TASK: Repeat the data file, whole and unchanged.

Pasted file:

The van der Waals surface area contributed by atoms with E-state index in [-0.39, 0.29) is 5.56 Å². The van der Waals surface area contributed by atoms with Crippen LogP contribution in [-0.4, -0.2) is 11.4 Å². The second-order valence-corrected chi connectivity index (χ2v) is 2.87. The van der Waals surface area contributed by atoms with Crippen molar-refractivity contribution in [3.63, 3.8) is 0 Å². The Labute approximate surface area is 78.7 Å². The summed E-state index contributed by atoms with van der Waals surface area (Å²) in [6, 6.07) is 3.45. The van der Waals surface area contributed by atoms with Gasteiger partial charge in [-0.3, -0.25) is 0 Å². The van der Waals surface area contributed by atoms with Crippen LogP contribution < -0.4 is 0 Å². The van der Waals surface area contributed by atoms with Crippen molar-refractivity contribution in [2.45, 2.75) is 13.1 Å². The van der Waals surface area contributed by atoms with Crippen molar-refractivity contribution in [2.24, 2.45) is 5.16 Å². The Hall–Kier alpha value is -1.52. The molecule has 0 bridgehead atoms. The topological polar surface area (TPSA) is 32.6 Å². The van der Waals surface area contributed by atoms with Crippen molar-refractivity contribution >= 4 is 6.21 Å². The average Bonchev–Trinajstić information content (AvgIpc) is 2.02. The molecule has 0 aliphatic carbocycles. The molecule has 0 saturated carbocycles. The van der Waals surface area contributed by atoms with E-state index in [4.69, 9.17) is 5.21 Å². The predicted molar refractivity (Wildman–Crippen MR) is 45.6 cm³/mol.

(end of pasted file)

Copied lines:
The van der Waals surface area contributed by atoms with E-state index in [-0.39, 0.29) is 5.56 Å². The van der Waals surface area contributed by atoms with Crippen LogP contribution in [-0.4, -0.2) is 11.4 Å². The second-order valence-corrected chi connectivity index (χ2v) is 2.87. The van der Waals surface area contributed by atoms with Crippen molar-refractivity contribution in [3.63, 3.8) is 0 Å². The Labute approximate surface area is 78.7 Å². The summed E-state index contributed by atoms with van der Waals surface area (Å²) in [6, 6.07) is 3.45. The van der Waals surface area contributed by atoms with Gasteiger partial charge in [-0.3, -0.25) is 0 Å². The van der Waals surface area contributed by atoms with Crippen LogP contribution < -0.4 is 0 Å². The van der Waals surface area contributed by atoms with Crippen molar-refractivity contribution in [2.45, 2.75) is 13.1 Å². The van der Waals surface area contributed by atoms with Crippen molar-refractivity contribution in [2.24, 2.45) is 5.16 Å². The Hall–Kier alpha value is -1.52. The molecule has 0 bridgehead atoms. The topological polar surface area (TPSA) is 32.6 Å². The van der Waals surface area contributed by atoms with Crippen molar-refractivity contribution >= 4 is 6.21 Å². The average Bonchev–Trinajstić information content (AvgIpc) is 2.02. The molecule has 0 aliphatic carbocycles. The molecule has 0 saturated carbocycles. The van der Waals surface area contributed by atoms with E-state index in [4.69, 9.17) is 5.21 Å². The predicted molar refractivity (Wildman–Crippen MR) is 45.6 cm³/mol.